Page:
There are 34 occurrences of 'filth' in the Book of Mormon (via  a text search at http://www.gutenberg.org/cache/epub/17/pg17.txt). These can be categorized into 30 uses (some phrases use the term twice, such as in 'he who filthy shall be filthy still' 10 uses by Nephi 1 use by Isaiah 7 uses by Jacob 3 uses by Alma 2 uses by Mormon quoting/paraphrasing Limhi 1 use by Mormon 2 uses by Moroni In six uses, filthy is used to describe the Lamanites.  Once by Nephi, three times by Jacob, once by Enos, and once by Mormon The six uses to describe the Lamanites are what interest me the most.  I'm going to go ahead and post all of those verses here:
    From the context of all of these, it's reasonable to conclude that 'filthy' was a pretty heavy hitting term. Perhaps even close to what we might consider a slur. In the context of Nephi's culture (specifically, cultural Jew from Jerusalem), the word 'filthy' could probably be replaced with 'unclean.' Which was also pretty serious. (See also Alma 32:3 for a pejorative use of 'filthy')
    Now, let's also consider that there is a certain likelihood that the Lamanites joined forces with other indigenous peoples in the area. These people wouldn't have been Israelites, and so  would have been seen as outsiders to the Nephites.  Israel wasn't exactly what we would call a tolerant society, so it shouldn't surprise us if there was a touch of racism directed toward those outsiders. As a parallel, consider the relationship between the Jews and the Samaritans--the Samaritans were cultural Jews who intermingled their religion with some of the pagan religions in the area, and they were heavily despised by the 'pure' Jews for it.
    Most of the references don't make an explicit tie to skin color.  Nephi and Mormon both use the term 'dark', which may have reference to skin color. In all honesty, it probably does.
    It's the references by Enos and Jacob that are really informative though.  Enos gives a description of the Lamanites that is broad and perhaps promotes a stereotype of the Lamanites. It's a caricature, and I'm inclined to take it with a grain of salt. In fairness, Nephi was barely old enough to be Enos' grandfather, so the wounds and intercultural strifes between the Nephites and the Lamanites at this point in time are pretty raw still. If you add in unfamiliar cultures from any of the indigenous peoples the Lamanites may have joined, the stereotyping hypothesis becomes a little more plausible.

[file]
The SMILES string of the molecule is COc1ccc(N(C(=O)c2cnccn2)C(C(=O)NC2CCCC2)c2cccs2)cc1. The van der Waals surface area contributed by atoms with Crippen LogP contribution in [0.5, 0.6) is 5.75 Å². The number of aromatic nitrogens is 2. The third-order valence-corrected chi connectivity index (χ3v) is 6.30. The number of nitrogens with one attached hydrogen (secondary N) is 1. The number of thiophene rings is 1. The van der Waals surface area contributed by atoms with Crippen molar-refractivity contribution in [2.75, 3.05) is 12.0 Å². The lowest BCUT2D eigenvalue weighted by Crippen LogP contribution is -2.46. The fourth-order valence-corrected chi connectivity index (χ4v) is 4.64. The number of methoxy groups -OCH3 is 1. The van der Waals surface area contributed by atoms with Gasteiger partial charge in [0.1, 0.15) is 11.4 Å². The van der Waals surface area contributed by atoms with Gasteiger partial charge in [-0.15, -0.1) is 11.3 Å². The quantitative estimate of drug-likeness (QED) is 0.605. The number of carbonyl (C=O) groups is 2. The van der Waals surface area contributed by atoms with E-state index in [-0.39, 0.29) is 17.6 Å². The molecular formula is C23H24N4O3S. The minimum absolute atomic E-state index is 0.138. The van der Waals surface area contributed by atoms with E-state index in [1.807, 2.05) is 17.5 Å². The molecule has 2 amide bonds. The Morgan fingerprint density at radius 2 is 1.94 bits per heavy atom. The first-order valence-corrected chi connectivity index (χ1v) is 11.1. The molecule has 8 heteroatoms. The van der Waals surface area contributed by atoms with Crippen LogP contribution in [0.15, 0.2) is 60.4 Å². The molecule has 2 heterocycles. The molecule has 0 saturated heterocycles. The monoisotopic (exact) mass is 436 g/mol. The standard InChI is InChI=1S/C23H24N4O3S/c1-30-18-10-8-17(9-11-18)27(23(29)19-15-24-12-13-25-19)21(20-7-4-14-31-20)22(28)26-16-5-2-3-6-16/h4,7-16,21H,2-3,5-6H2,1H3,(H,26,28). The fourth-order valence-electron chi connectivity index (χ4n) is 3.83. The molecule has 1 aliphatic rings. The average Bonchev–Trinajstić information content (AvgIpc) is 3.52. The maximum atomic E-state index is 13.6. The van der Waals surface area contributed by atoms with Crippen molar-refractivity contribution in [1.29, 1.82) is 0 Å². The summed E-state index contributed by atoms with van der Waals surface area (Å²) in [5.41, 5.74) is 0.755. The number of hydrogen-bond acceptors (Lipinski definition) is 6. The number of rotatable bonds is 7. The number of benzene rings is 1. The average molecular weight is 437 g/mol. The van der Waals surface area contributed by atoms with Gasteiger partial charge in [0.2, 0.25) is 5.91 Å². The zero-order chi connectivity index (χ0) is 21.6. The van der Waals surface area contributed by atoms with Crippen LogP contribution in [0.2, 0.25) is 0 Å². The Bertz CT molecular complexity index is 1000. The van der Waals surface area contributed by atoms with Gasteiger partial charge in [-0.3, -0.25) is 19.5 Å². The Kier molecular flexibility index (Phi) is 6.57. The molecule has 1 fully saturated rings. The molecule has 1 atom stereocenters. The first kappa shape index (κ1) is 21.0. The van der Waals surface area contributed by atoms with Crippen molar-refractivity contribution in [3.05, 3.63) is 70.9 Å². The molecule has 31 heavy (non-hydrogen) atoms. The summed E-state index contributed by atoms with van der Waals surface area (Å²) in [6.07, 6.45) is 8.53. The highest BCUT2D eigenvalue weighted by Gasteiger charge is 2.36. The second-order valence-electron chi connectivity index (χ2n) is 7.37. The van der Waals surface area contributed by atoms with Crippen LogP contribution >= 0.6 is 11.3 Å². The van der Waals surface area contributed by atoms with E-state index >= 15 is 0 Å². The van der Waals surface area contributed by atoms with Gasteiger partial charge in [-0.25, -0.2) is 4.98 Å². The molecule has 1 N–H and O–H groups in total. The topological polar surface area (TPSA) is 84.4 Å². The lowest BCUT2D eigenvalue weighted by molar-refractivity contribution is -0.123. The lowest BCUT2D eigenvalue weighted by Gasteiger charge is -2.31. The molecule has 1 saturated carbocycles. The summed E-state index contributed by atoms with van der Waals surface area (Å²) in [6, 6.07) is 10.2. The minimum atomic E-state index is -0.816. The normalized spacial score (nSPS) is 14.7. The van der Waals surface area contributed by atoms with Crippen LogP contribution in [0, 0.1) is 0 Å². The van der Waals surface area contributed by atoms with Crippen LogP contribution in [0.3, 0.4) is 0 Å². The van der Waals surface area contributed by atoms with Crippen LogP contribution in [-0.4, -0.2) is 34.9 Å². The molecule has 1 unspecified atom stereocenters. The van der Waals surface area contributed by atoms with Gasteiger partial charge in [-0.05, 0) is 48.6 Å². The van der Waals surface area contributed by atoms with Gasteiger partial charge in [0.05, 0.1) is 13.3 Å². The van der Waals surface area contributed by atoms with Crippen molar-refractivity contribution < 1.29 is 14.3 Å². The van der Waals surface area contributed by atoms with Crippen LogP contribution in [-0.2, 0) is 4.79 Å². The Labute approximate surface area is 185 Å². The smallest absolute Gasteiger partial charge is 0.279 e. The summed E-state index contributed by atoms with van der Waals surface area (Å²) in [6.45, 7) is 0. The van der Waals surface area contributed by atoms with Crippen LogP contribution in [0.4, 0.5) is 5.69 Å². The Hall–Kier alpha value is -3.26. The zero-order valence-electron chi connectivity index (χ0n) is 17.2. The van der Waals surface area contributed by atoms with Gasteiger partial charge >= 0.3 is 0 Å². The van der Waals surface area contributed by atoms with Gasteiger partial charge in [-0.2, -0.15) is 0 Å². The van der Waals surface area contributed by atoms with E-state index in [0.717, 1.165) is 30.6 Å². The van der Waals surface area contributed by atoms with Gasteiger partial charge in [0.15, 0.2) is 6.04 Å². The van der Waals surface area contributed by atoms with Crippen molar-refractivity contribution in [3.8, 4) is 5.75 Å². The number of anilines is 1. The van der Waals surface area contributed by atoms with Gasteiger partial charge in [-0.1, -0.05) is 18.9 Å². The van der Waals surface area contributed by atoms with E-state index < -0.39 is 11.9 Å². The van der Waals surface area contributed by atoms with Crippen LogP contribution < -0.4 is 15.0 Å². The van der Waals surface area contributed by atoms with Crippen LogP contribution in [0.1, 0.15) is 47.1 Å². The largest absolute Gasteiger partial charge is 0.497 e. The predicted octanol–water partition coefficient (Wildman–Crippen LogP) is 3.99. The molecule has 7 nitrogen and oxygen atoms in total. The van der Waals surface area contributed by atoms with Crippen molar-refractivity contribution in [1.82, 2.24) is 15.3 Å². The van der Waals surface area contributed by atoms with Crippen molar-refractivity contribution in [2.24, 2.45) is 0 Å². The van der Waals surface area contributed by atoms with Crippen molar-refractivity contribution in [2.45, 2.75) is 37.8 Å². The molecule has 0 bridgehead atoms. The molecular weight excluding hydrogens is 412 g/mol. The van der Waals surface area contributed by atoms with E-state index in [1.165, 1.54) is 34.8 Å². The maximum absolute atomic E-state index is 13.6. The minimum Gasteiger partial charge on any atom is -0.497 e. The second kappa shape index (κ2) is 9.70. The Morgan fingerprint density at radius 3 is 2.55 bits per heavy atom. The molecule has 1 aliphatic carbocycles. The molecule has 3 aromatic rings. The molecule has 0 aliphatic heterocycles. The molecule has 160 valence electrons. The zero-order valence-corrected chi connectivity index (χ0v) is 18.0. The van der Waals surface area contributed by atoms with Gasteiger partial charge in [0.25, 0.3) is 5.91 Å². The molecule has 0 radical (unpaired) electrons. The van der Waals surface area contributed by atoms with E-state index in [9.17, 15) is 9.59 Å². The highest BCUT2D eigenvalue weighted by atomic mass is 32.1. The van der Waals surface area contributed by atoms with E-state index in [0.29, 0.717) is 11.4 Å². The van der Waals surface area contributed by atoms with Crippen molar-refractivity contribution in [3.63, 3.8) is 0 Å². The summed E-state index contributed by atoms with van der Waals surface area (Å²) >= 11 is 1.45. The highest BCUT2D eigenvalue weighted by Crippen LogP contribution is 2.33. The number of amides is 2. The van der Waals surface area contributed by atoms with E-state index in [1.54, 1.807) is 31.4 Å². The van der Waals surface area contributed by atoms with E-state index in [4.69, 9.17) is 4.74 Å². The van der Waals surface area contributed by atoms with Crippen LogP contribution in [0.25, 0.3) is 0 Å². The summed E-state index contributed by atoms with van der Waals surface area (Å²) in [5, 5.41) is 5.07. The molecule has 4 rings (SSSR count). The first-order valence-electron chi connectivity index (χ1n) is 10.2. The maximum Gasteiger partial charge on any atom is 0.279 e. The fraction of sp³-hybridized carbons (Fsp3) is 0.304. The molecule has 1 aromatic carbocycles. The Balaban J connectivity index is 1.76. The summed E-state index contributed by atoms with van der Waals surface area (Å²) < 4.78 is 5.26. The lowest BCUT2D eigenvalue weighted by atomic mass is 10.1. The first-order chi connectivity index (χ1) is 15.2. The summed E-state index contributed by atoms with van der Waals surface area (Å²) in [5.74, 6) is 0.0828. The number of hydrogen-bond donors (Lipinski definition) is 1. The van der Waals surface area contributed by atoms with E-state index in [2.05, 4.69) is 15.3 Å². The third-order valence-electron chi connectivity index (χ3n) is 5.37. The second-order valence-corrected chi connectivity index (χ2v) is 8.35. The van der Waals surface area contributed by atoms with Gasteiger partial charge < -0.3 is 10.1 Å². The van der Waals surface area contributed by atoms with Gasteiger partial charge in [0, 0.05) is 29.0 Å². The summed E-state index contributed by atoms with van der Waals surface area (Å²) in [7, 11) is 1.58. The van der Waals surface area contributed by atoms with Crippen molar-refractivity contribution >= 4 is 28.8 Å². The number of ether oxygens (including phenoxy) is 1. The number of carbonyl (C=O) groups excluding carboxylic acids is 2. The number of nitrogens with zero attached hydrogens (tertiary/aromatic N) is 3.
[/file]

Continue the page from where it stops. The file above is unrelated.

Jacob is the really interesting speaker in all of this, though. He actually goes to great length to separate 'filthiness' from 'skin'. This is important--in one respect, this strengthens the hypothesis that 'filthy' was a type of slur. More importantly, Jacob makes it explicit that 'filthiness' is a spiritual condition, and goes so far as to state that Nephites are the filthier race because their wickedness is greater than that of the Lamanites.
    In other words, Jacob explicitly rejects the link between skin color and supremacy. 
     
    Ultimately, the conclusion I've come to at this phase of my study is that there did exist a certain amount of racism and classism among the Nephites against the Lamanites. Mormon himself seemed to harbor some of these biases. In 3 Nephi 2:15-16, he describes converted Lamanites as having their skin become "white like unto the Nephites" and that their sons and daughters became "exceedingly fair." Given Mormon's general reticence to use 'filthy' to describe anything other than a spiritual condition, I'm inclined to believe that he is describing their physical attractiveness. In other words, the Nephite culture and those of Mormon's culture seem to have determined lighter skin to be the standard of beauty.
    The question that follows that conclusion is "how could prophets of God harbor those biases?" Well, they were still human, and still suffered from the imperfections of man.  Moroni explicitly states this. 
    And so if we read the right bits and pieces, it isn't difficult to paint a picture for "white supremacy in the Book of Mormon." However, if you read the broader teachings contained in that scripture, it becomes clear that filthiness--as used by the Book of Mormon authors--is strictly a spiritual condition that is not tied to skin color. Jacob makes that point inarguable. I recommend we follow Moroni's plea. Let us learn to be more wise than they have been and reject racial supremacy. Instead, let's recognize the beautiful truths of the Book of Mormon, the Bible, and all other scripture that teach that all men are children of God and that he desires all of them to return to his presence.
  24. Like
    Vort reacted to NeedleinA in Bubba Wallace   
    Now lets see if anyone that 'claimed' it was a noose will step up an offer an apology for being wrong.
    The "it was a noose, racist NASCAR people etc." got X amount of airtime.
    The "it wasn't a noose" will get <1% of X in airtime.
  25. Like
    Vort reacted to CV75 in Book of Mormon white supremacy??   
    Because people have been reading it through a 19th -21st century cultural lens instead of the Hebrew/Jewish cultural lens of the authors who lived in 600 BC - 400 AD.